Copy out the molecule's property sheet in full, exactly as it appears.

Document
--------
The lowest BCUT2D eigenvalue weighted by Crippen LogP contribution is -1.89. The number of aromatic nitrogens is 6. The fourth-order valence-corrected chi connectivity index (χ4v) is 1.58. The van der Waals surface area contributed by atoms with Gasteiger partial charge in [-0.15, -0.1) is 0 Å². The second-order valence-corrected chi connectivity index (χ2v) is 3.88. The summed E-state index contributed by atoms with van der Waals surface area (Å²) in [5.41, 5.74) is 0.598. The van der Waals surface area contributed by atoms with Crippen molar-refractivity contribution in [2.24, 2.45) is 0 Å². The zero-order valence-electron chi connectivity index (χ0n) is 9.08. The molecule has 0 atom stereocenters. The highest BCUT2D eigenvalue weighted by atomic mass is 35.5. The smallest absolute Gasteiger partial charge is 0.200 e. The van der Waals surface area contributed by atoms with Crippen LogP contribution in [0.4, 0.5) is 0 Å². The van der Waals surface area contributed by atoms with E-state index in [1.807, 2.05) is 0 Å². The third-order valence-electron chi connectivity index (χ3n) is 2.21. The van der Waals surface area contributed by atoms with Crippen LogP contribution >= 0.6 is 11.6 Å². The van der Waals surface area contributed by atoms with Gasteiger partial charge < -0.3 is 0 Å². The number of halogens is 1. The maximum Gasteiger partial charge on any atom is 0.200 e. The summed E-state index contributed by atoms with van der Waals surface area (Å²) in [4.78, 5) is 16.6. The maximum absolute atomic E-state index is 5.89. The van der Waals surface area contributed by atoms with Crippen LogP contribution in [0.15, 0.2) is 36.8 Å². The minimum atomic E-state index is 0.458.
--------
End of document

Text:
The lowest BCUT2D eigenvalue weighted by Crippen LogP contribution is -1.89. The number of aromatic nitrogens is 6. The fourth-order valence-corrected chi connectivity index (χ4v) is 1.58. The van der Waals surface area contributed by atoms with Gasteiger partial charge in [-0.15, -0.1) is 0 Å². The second-order valence-corrected chi connectivity index (χ2v) is 3.88. The summed E-state index contributed by atoms with van der Waals surface area (Å²) in [5.41, 5.74) is 0.598. The van der Waals surface area contributed by atoms with Crippen molar-refractivity contribution in [2.24, 2.45) is 0 Å². The zero-order valence-electron chi connectivity index (χ0n) is 9.08. The molecule has 0 atom stereocenters. The highest BCUT2D eigenvalue weighted by atomic mass is 35.5. The smallest absolute Gasteiger partial charge is 0.200 e. The van der Waals surface area contributed by atoms with Crippen LogP contribution in [0.4, 0.5) is 0 Å². The van der Waals surface area contributed by atoms with E-state index in [1.807, 2.05) is 0 Å². The third-order valence-electron chi connectivity index (χ3n) is 2.21. The van der Waals surface area contributed by atoms with Crippen LogP contribution >= 0.6 is 11.6 Å². The van der Waals surface area contributed by atoms with Gasteiger partial charge < -0.3 is 0 Å². The number of halogens is 1. The maximum Gasteiger partial charge on any atom is 0.200 e. The summed E-state index contributed by atoms with van der Waals surface area (Å²) in [4.78, 5) is 16.6. The maximum absolute atomic E-state index is 5.89. The van der Waals surface area contributed by atoms with Crippen LogP contribution in [0.15, 0.2) is 36.8 Å². The minimum atomic E-state index is 0.458.